State Of Washington, Respondent V Aaron Jason Thomas, Appellant (Majority)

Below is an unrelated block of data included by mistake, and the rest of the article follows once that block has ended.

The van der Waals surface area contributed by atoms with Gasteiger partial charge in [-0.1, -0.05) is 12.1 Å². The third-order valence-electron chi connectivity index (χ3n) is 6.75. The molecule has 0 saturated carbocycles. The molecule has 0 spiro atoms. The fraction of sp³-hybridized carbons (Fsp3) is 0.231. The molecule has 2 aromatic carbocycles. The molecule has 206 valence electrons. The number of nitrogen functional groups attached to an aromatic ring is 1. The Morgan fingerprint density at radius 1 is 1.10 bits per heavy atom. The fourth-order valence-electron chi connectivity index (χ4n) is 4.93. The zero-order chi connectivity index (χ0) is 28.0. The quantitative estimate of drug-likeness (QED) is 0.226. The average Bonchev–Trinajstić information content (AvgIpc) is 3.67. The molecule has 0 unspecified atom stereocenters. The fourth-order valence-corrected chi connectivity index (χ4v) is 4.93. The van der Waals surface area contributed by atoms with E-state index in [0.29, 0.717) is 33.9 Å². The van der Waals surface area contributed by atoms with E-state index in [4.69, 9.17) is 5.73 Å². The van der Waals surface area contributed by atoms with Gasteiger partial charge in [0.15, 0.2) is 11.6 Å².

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Filed Washington State Court of Appeals Division Two December 8, 2020 IN THE COURT OF APPEALS OF THE STATE OF WASHINGTON DIVISION II STATE OF WASHINGTON, No. 53002-3-II Respondent, v. UNPUBLISHED OPINION AARON JASON THOMAS, Appellant. SUTTON, A.C.J. — Aaron Jason Thomas appeals his jury trial conviction for felony violation of a domestic violence no-contact order. He argues that (1) the evidence was insufficient to prove his knowledge of the no-contact order, (2) his trial counsel provided ineffective assistance of counsel by failing to move to exclude a witness during the jury selection process, (3) the prosecutor committed misconduct during closing argument by repeatedly expressing his personal opinion about the evidence, (4) the trial court abused its discretion by refusing to consider the mitigating circumstance of the protected party’s initiation of the contact when considering Thomas’s request for an exceptional sentence downward, and (5) cumulative error denied him his due process right to a fair trial. In his statement of additional grounds for review1 (SAG), Thomas further argues that his trial counsel provided ineffective assistance by failing to question during voir dire a potential juror who was familiar with the county prosecutor and that the trial court erred by not removing this juror. 1 RAP 10.10. No. 53002-3-II We hold that (1) the evidence was sufficient to prove Thomas’s knowledge of the nocontact order, (2) Thomas fails to establish that the presence of a witness during voir dire was prejudicial, (3) because Thomas failed to object to the alleged prosecutor’s statements of personal opinion and fails to show that these comments were so flagrant and ill-intentioned that they could not have been cured by a proper instruction, Thomas has waived his prosecutorial misconduct claim, (4) the trial court abused its discretion by refusing to consider the proposed mitigating factor, (5) cumulative error did not deny Thomas his due process right to a fair trial, and (6) Thomas’s SAG arguments fail. Accordingly, we affirm Thomas’s conviction, but we remand to the trial court for resentencing. FACTS I. BACKGROUND Thomas and Brittany Elzinga had periodically been involved in a relationship since 2009. In March 2015, Thomas was convicted of violating a no-contact order related to Elzinga. As a result of this conviction, the superior court entered a domestic violence no-contact order that prohibited Thomas from contacting Elzinga for five years. In November 2018, Elzinga contacted Thomas and asked him to meet her. On November 20, Officers Kyle Hoffman and Chad Pearsall of the Aberdeen Police Department responded to a call reporting that two people were having sex in a car parked behind a local store. Upon arriving, the officers found a man and a woman in a car. The woman initially gave the police a different name and date of birth date, but she later identified herself as Elzinga. The man identified himself as Aaron Thomas. After discovering and confirming the March 2015 no-contact order, the officers arrested Thomas for violating the no-contact order. 2 No. 53002-3-II The State charged Thomas with a felony violation of a domestic violence no-contact order. The case proceeded to a jury trial. II. PROCEDURE A. JURY SELECTION During voir dire of the potential jurors, Pearsall was seated with the prosecutor. The prosecutor introduced Pearsall and told the potential jurors that Pearsall would be “assisting” or “helping” the prosecutor that day. Report of Proceedings (RP) (Jan. 25, 2019) at 8, 19. Defense counsel did not object to Pearsall’s presence or move to exclude any witnesses from the voir dire. The trial court asked the potential jurors whether anyone knew any prosecutors or criminal defense attorneys or anyone employed by these offices. Juror 8 responded that he knew Grays Harbor County Prosecutor Katie Svoboda because he had been the Grays Harbor County Treasurer for 35 years. Neither party questioned Juror 8 further about his relationship with Svoboda or challenged Juror 8 for cause. Juror 8 was seated as a juror. B. TRIAL TESTIMONY AND EXHIBITS At trial, the State presented testimony from Hoffman, Pearsall, and Elzinga. Thomas did not present any evidence, and defense counsel did not cross-examine any of the witnesses. The two officers testified about finding Thomas and Elzinga together in the car, discovering the no-contact order, and arresting Thomas. Elzinga testified that despite being aware of the no-contact order, she “initiated [a] conversation” with Thomas because she “felt like [she] needed closure,” and then met with Thomas. RP (Jan. 25, 2019) at 93. In addition to this testimony, the State offered and the trial court admitted three exhibits: (1) a certified copy of the March 23, 2015 domestic violence no-contact order prohibiting Thomas 3 No. 53002-3-II from contacting Elzinga for five years, (2) a redacted copy of a certified copy of the March 23, 2015 judgment and sentence showing that Thomas had been convicted of a felony violation of court order, and (3) a redacted copy of a certified copy of the December 9, 2011 judgment and sentence showing that Thomas had been convicted of five counts of felony violation of a court order. The March 2015 domestic violence no-contact order, which was filed under the same cause number and on the same day as the March 2015 judgment and sentence, identified Elzinga as the protected party. The no-contact order also warned Thomas that he could be arrested for violating the order even if Elzinga invited or allowed him to violate the order. Thomas signed the no-contact order, acknowledging that he had either read the order or someone had read the order to him, that he understood the order, and that he had received a copy of the order. C. CLOSING ARGUMENT In its closing argument, the State argued that Thomas had knowledge of the no-contact order and knowingly violated it by contacting Elzinga. The State also argued that Thomas and Elzinga were members of the same household. We describe the relevant portions of this argument in more detail below. Defense counsel’s argument focused on reasonable doubt and challenged the State’s assertion that Thomas’s convictions for similar offenses had any relevance related to his knowledge of the relevant no-contact order. The jury found Thomas guilty of violating the no-contact order. It also found by special verdict that Thomas and Elzinga had been part of the same family or household. 4 No. 53002-3-II D. SENTENCING At sentencing, defense counsel requested an exceptional sentence downward under RCW 9.94A.535(1)(a) based on Elzinga’s initiation of the contact. Defense counsel asserted that Elzinga was one of the only people Thomas knew and that she had potentially “manipulated [him] into having sex with her.” RP (Feb. 8, 2019) at 4. The State argued against the exceptional sentence downward, noting that Thomas had been convicted for violating such orders before and that he knew that he should not violate the court order. Defense counsel responded that Thomas knew what he did was wrong but that they were hoping the court would “show him mercy” because Elzinga had initiated the contact. RP (Feb. 8, 2019) at 8. After hearing argument, the trial court declined to consider as a mitigating factor the fact Elzinga may have initiated and willingly participated in the illegal conduct, noting that defense counsel had not cited any cases supporting this mitigating factor and the court was unaware of any such cases: All right. So, I am not aware of any case that actually found on a -- after on appeal that a person protected by a no contact order that a sentence could be -- that that could be found a mitigating circumstance and that is somehow the instigation for the crime; I’m not aware. Defense didn’t cite anything. So, I think that’s an interesting argument. .... We have a lot of interesting legal arguments with no legal support. It’s a common problem. Unfortunately, that’s -- the court orders say what they say, and you are well aware of the terms and conditions of the court orders. So that’s, you know, that’s where we are. .... All right. Mr. Thomas, you know, it’s a difficult situation, but I am -- I think the factors go both ways, and, you know, there is really no range for me. So you are well above the maximum [offender score], nine, you got 22, there will be all 5 No. 53002-3-II sorts of reasons for the court not to grant a mitigating factor. Just out of prison and other things, those things weren’t plead, but really, what your attorney is arguing, it’s a good argument, but I just don’t see any legal authority for it, because you would be creating an appeal by the state, and then maybe you can get some authority for that, but that’s not something I am -- we do that in every case right from the beginning when you are enforcing a no contact order. RP (Feb. 8, 2019) at 12-15 (emphasis added). The trial court sentenced Thomas to 60 months of confinement. Thomas appeals his conviction and sentence. ANALYSIS I. SUFFICIENCY OF THE EVIDENCE Thomas first argues that the evidence was insufficient to prove his knowledge of the nocontact order. We disagree. Evidence is sufficient to support a verdict if, after viewing the evidence in the light most favorable to the prosecution, any rational trier of fact could have found the elements of the crime beyond a reasonable doubt. State v. Homan, 181 Wn.2d 102, 105, 330 P.3d 182 (2014). In evaluating a sufficiency of the evidence claim, we assume the truth of the evidence offered by the State and all reasonable inferences drawn from that evidence. Homan, 181 Wn.2d at 106. We defer to the trier of fact’s resolution of conflicting testimony and evaluation of the persuasiveness of the evidence. Homan, 181 Wn.2d at 106. And circumstantial evidence and direct evidence are equally weighted. State v. Miller, 179 Wn. App. 91, 105, 316 P.3d 1143 (2014). A person knows or acts knowingly when “he or she is aware of a fact, facts, or circumstances or result.” RCW 9A.08.010(1)(b)(i). A jury is permitted to find that a person knew 6 No. 53002-3-II or acted knowingly when “[h]e or she has information which would lead a reasonable person in the same situation to believe that facts exist.” RCW 9A.08.010(1)(b)(ii). Taking the evidence in the light most favorable to the State, the March 2015 no-contact order itself was sufficient for the jury to find that Thomas knew about the order because Thomas signed the order, which stated that he had reviewed and understood the no-contact order. And there was no evidence suggesting that the signature on the no-contact order was not Thomas’s or that he did not understand the nature of what he was signing. Thus, the evidence, taken in the light most favorable to the State, was sufficient to allow a jury to have found that Thomas had information that would have led a reasonable person in the same situation to know about the March 2015 no-contact order. Accordingly, Thomas’s sufficiency of the evidence argument fails. II. INEFFECTIVE ASSISTANCE OF COUNSEL Thomas next argues that defense counsel’s failure to move under ER 615 to exclude Pearsall from the voir dire constituted ineffective assistance of counsel. Thomas does not show that the failure to move to exclude Pearsall was prejudicial. To prevail on an ineffective assistance of counsel claim, Thomas must show that (1) defense counsel’s representation was deficient, and (2) this deficient representation was prejudicial. State v. Estes, 188 Wn.2d 450, 457-58, 395 P.3d 1045 (2017). Counsel’s representation is deficient if, after considering all the circumstances, it falls below an objective standard of reasonableness. Estes, 188 Wn.2d at 458. Prejudice exists if there is a reasonable probability that except for counsel’s errors, the result of the proceeding would have differed. Estes, 188 Wn.2d at 458. Reasonable probability in this context means a probability sufficient to undermine confidence in the outcome. Estes, 188 Wn.2d at 458. Because Thomas must show 7 No. 53002-3-II both prongs, a failure to demonstrate either prong ends our inquiry. State v. Classen, 4 Wn. App. 2d 520, 535, 422 P.3d 489 (2018). Even presuming, but not deciding that a motion to exclude Pearsall from voir dire would have been successful, Thomas does not establish a reasonable probability that the result of the proceedings would have been different had defense counsel made such a motion and the trial court granted it. Pearsall’s testimony was only relevant to whether Thomas was found with Elzinga and whether a no-contact order existed. As to Thomas’s contact with Elzinga, the uncontested evidence from the two remaining witnesses, Hoffman and Elzinga, established the contact. And as to the existence of the no-contact order, the jury was presented with a copy of the no-contact order, and Elzinga testified about the no-contact order. Because Pearsall did not testify about facts that were not supported by other, uncontested evidence, Thomas does not establish a reasonable probability that the result of the proceedings would have been different if defense counsel had successfully moved to exclude Pearsall from voir dire. Accordingly, Thomas does not establish the required prejudice, and this argument fails. III. PROSECUTORIAL MISCONDUCT Thomas next argues that the prosecutor committed misconduct during closing argument by repeatedly expressing his personal opinion about the case and improperly commenting on the evidence. A. LEGAL PRINCIPLES To prevail on his claim of prosecutorial misconduct, Thomas must establish that the prosecutor’s alleged conduct was both improper and prejudicial. State v. Emery, 174 Wn.2d 741, 756, 278 P.3d 653 (2012). When, as is the case here, a defendant fails to object to alleged 8 No. 53002-3-II misconduct, the defendant waives the error unless he can show that the misconduct was so flagrant and ill-intentioned that no instruction could cure the prejudice and that the prejudice had a “‘substantial likelihood of affecting the jury verdict.’” Emery, 174 Wn.2d at 760-61 (quoting State v. Thorgerson, 172 Wn.2d 438, 455, 258 P.3d 43 (2011)). B. ARGUMENT AT ISSUE Thomas points to four statements that the prosecutor made during closing argument as improper expressions of his personal opinion. Two of the statements relate to Thomas’s knowledge of the no-contact order, and two relate to the special verdict, which required the jury to find whether Thomas and Elzinga were members of the same “household.” 2 Clerk’s Papers (CP) at 51; RP (Jan. 25, 2019) at 118-20. Frist, when discussing the evidence relevant to Thomas’s knowledge of the no-contact order, the prosecutor, apparently referring to the exhibits, stated, “So what information in this case 2 The jury instructions defined “household member” as follows: For purposes of this case, family or household members means adult persons who are presently residing together or who have resided together in the past or persons sixteen years of age or older who are presently residing together or who have resided together in the past and who have or have had a dating relationship or a person sixteen years of age or older with whom a person sixteen years of age or older has or has had a dating relationship. “Dating relationship” means a social relationship of a romantic nature. In deciding whether two people had a “dating relationship,” you may consider all relevant factors, including (a) the nature of any relationship between them; (b) the length of time that any relationship existed; and ( c) the frequency of any interaction between them. CP at 47 (Jury Instruction 7). 9 No. 53002-3-II would lead the defendant to have knowledge that the [no-contact] order existed? I think that’s right here, right here, and right here.”3 RP (Jan. 25, 2019) at 115 (emphasis). Second, the prosecutor then emphasized that to determine whether Thomas knew about the no-contact order, the jury would need to consider “the context and the documents and the evidence that [the jury had.]” RP (Jan. 25, 2019) at 115. The prosecutor then continued, “It would - it seems to me, and you’re the ones who have to decide, it would seem rather absurd that you would go through two criminal convictions for the same thing and not know that you shouldn’t do that.” RP (Jan. 25, 2019) at 115-16 (emphasis added). Third, when discussing the special verdict requiring the jury to determine whether Thomas and Elzinga were members of the same family or household, the prosecutor stated, “Now, that’s the only question that you have to answer with respect to domestic violence. And you have that the - there’s a definition of that in your jury instructions. And it’s a little bit - it’s - I don’t know. It’s a little more - that’s just my opinion.” RP (Jan. 25, 2019) at 118-119 (emphasis added). Immediately following this argument, the prosecutor reminded the jury that his argument was not evidence and that his argument merely represented “how [the State] see[s] the case and hopefully [how] you see it.” RP (Jan. 25, 2019) at 119. The prosecutor then asked the jury to refer to its own notes and memories to determine what the evidence was. 3 Even if Thomas had not waived this argument, this statement, taken in context, was no more than the prosecutor directing the jury to consider the exhibits as evidence of Thomas’s knowledge of the no-contact order. It was not an expression of the prosecutor’s opinion, and defense counsel was not deficient for failing to object to this argument. 10 No. 53002-3-II And fourth, when discussing the special verdict, the State argued, “So I think based on Ms. Elzinga’s testimony you can conclude beyond a reasonable doubt that they were in a domestic relationship. This is a domestic violence case.” RP (Jan 25, 2019) at 120 (emphasis added). Defense counsel did not object. RP (Jan. 25, 2019) at 120. Thomas did not object to any of the prosecutor’s statements. RP (Jan. 25, 2019) at 115-16, 118-20. C. WAIVER Thomas asserts that the frequency of the prosecutor’s improper statements shows that they were flagrant and ill-intentioned and that their combined effect was prejudicial. But the prosecutor made these statements in the context of asking the jury to consider the evidence. And an objection and an instruction to the jury to remind it that it was the sole judge of credibility and the value and weight of the evidence, and that counsels’ remarks and argument were not argument would have cured any potential prejudice despite their frequency.4 Because Thomas fails to show that the prosecutor’s statements were flagrant and illintentioned, he waived his prosecutorial misconduct claim. IV. EXCEPTIONAL SENTENCE Thomas further argues that the trial court abused its discretion by denying Thomas’s request for an exceptional sentence downward based on Elzinga initiating the contact with Elzinga. He asserts that the court refused to consider the proposed mitigating circumstance. We agree that 4 The trial court had already instructed the jury that it was the sole judge of credibility and to the value and weight of the evidence. 11 No. 53002-3-II the trial court erred by refusing to consider the mitigating factor of Elzinga’s initiation of the contact.5 Although “‘no defendant is entitled to an exceptional sentence below the standard range, every defendant is entitled to ask the trial court to consider such a sentence and to have the alternative actually considered.’” State v. Bunker, 144 Wn. App. 407, 421, 183 P.3d 1086 (2008), (quoting State v. Grayson, 154 Wn.2d 333, 342, 111 P.3d 1183 (2005)), aff’d, 169 Wn.2d 571, 238 P.3d 571 (2010). “A trial court’s erroneous belief that it lacks the discretion to depart downward from the standard sentencing range is itself an abuse of discretion.” Bunker, 144 Wn. App. at 421. Washington courts have held that although a protected party’s consent is not a defense to violating a no-contact order, the protected party’s willing presence is a mitigating factor that the court may consider at sentencing. Bunker, 144 Wn. App. at 421 (rejecting the State’s argument that because consent is not a defense to the crime of violating a no-contact order, the trial court is prohibited from considering the victim’s willing participation in the crime when sentencing the defendant). And the legislature has provided that sentencing courts may consider a mitigated sentence when “[t]o a significant degree, the victim was an initiator, willing participant, aggressor, or provoker of the incident.” RCW 9.94A.535(1)(a).6 Here, the trial court’s statements show that if it understood that there was a legal basis for this mitigating factor, it would have considered this 5 Thomas also argues that the trial court erred by relying on his recent recidivism, which he characterizes as an impermissible aggravating factor not found by the jury; Thomas’s inappropriate language during his statement to the court; and Thomas’s decision to proceed to trial. Because we remand for resentencing on other grounds, we do not reach these issues. 6 The legislature amended this statute in 2019, but the amendment did not change this subsection. Laws of 2019, ch. 219 § 1. Accordingly, we cite to the current version of the statute. 12 No. 53002-3-II factor when weighing the factors in favor of and against imposing a sentence below the standard range. Although the trial court is not required to impose a mitigated exceptional sentence, we remand Thomas’s case for resentencing to allow the trial court to exercise its discretion in determining whether an exceptional sentence is appropriate in light of this mitigating factor. See State v. O’Dell, 183 Wn.2d 680, 358 P.3d 359 (2015) (remanding for resentencing after holding that trial court erred when it concluded it could not consider a defendant’s youth as a mitigating factor); Bunker, 144 Wn. App. at 422 (remanding for trial court to consider this same mitigating factor). V. CUMULATIVE ERROR Thomas further argues that cumulative error denied him his due process right to a fair trial. We disagree. “The cumulative error doctrine applies where a combination of trial errors denies the accused of a fair trial, even where any one of the errors, taken individually, would be harmless.” In re Pers. Restraint of Cross, 180 Wn.2d 664, 690, 327 P.3d 660 (2014). “Under the cumulative error doctrine, a defendant may be entitled to a new trial when cumulative errors produce a trial that is fundamentally unfair.” Emery, 174 Wn.2d at 766. Other than the sentencing issue, the only potential errors in this case are the prosecutor’s statements and the officer’s presence during voir dire. But in light of the uncontroverted evidence establishing both the offense and the domestic violence special verdict, these potential errors would not have rendered Thomas’s trial fundamentally unfair. Accordingly, Thomas does not establish cumulative error. 13 No. 53002-3-II VI. SAG In his SAG, Thomas argues that he received ineffective assistance of counsel when defense counsel failed to challenge Juror 8, who stated that he had a “close friendship” with the Grays Harbor County Prosecutor Katie Svoboda. SAG (Additional Ground 1). Thomas also argues that the trial court should not have allowed Juror 8 to remain on the jury because of Juror 8’s “close relationship[]” with Svoboda and the fact Juror 8 had worked in the county courthouse for more than 35 years as the county treasurer. SAG (Additional Ground 2). Juror 8 did not state that he had a “close friendship” with Svoboda, instead, he stated that he knew Svoboda because he had worked as the treasurer in Grays Harbor County for 35 years. Without additional information, we cannot determine if there would have been a different outcome if defense counsel had further questioned Juror 8 on this matter. Accordingly, based on this record, Thomas does not show prejudice and does not establish ineffective assistance of counsel based on defense counsel’s failure to further question Juror 8. Estes, 188 Wn.2d at 458. Thomas’s claim, that the trial court should have addressed whether it had a mandatory duty to dismiss Juror 8 even after it seated this juror, fails. “Both RCW 2.36.110 and CrR 6.4(c)(1) create [in the trial court] a mandatory duty to dismiss an unfit juror even in the absence of a challenge.” State v. Lawler, 194 Wn. App. 275, 284, 374 P.3d 278 (2016). But without knowing more about Juror 8’s relationship with Svoboda, the trial court had no basis upon which to dismiss Juror 8. Accordingly, Thomas’s SAG arguments fail. 14 No. 53002-3-II CONCLUSION We hold that (1) the evidence was sufficient to prove Thomas’s knowledge of the nocontact order, (2) Thomas fails to establish that the presence of a witness during voir dire was prejudicial, (3) because Thomas failed to object to the alleged prosecutor’s statements of personal opinion and fails to show that these statements were so flagrant and ill-intentioned that they could not have been cured by a proper instruction, Thomas has waived his prosecutorial misconduct claim, (4) the trial court abused its discretion by refusing to consider the proposed mitigating factor, (5) cumulative error did not deny Thomas his due process right to a fair trial, and (6) Thomas’s SAG arguments fail. Accordingly, we affirm Thomas’s conviction, but we remand to the trial court for resentencing. A majority of the panel having determined that this opinion will not be printed in the Washington Appellate Reports, but will be filed for public record in accordance with RCW 2.06.040, it is so ordered. SUTTON, J. We concur: LEE, C.J. MAXA, J. 15